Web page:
No other profession has its hands firmly in all three pots. Planners approach their work as a civic duty, they are an important community voice and they are entrusted to watch over economic and environmental health. Viewed through this macro lens, the role of planners is to recognize and balance all three spheres.

Systems Thinking

Systems thinking is about making connections between ideas. What connection isn't being made here? Image courtesy of Systems Thinking International.

Planners are systems thinkers, too, and view change from a short- as well as long-term perspective. They are trained to see causal relationships in space and time. Understanding how a new transportation corridor will impact a neighboring community or whether the location of a new super market will spur economic growth requires an interconnected worldview of how we choose to inhabit the landscape. And discovering the implications of change over various timeframes is a critical skill to make choices that lead to a sustainable future for communities.

A Reawakening

Not surprisingly, planning for sustainability is nothing new for planners. The comprehensive planning process is founded on taking a holistic, long-term, systems perspective to social, economic and environmental dimensions. Comprehensive plans are revisited, refined over time and adaptable to the changing needs and desires of the community it serves.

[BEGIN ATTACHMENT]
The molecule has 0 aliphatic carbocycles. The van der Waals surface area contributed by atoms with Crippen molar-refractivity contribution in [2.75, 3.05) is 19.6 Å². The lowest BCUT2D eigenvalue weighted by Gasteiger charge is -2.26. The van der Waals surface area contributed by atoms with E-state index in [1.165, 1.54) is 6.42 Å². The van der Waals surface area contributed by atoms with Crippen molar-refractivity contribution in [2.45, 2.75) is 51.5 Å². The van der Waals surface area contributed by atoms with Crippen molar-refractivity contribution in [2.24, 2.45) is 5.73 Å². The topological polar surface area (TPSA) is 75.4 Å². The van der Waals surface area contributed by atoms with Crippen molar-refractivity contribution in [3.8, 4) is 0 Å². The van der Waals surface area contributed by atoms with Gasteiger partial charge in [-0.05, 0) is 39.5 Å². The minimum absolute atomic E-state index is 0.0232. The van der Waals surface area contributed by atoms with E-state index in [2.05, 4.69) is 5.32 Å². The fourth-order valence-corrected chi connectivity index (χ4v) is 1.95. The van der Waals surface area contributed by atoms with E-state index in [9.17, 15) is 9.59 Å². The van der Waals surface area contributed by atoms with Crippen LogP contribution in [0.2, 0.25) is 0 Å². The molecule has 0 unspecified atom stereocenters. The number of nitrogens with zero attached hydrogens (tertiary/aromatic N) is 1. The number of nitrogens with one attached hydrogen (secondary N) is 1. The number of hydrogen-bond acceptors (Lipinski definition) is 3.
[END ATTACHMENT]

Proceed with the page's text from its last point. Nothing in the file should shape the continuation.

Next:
Planning is the perfect tool to reframe our outlook on life and what we envision for our communities over the long haul. Current themes of resiliency, diversity and adaptability are important considerations for bringing safety, security, jobs and health to communities. These themes are also integral to ecological systems.

If you’re not involved in comprehensive planning, take a leadership role in your own planning sphere of influence. Development regulations, zoning, entitlements, habitat protection, design standards, policy, permitting, community involvement and utilities all impact sustainable development and are enabling factors to realizing comprehensive plans.

We’re closer to nature than we think, so reframing how we interpret the comprehensive planning process is not a stretch. In his book, Ecocities, thought leader Richard Register says we need to plan and design cities for living things, not machines: first the pedestrian, then the bike, bus, and rail and very last, the car. Planning places for people benefits other creatures, too, because we’ll inevitably consume less land area than if we continue to build more roads and set tracks to connect increasingly distanced amenities and jobs.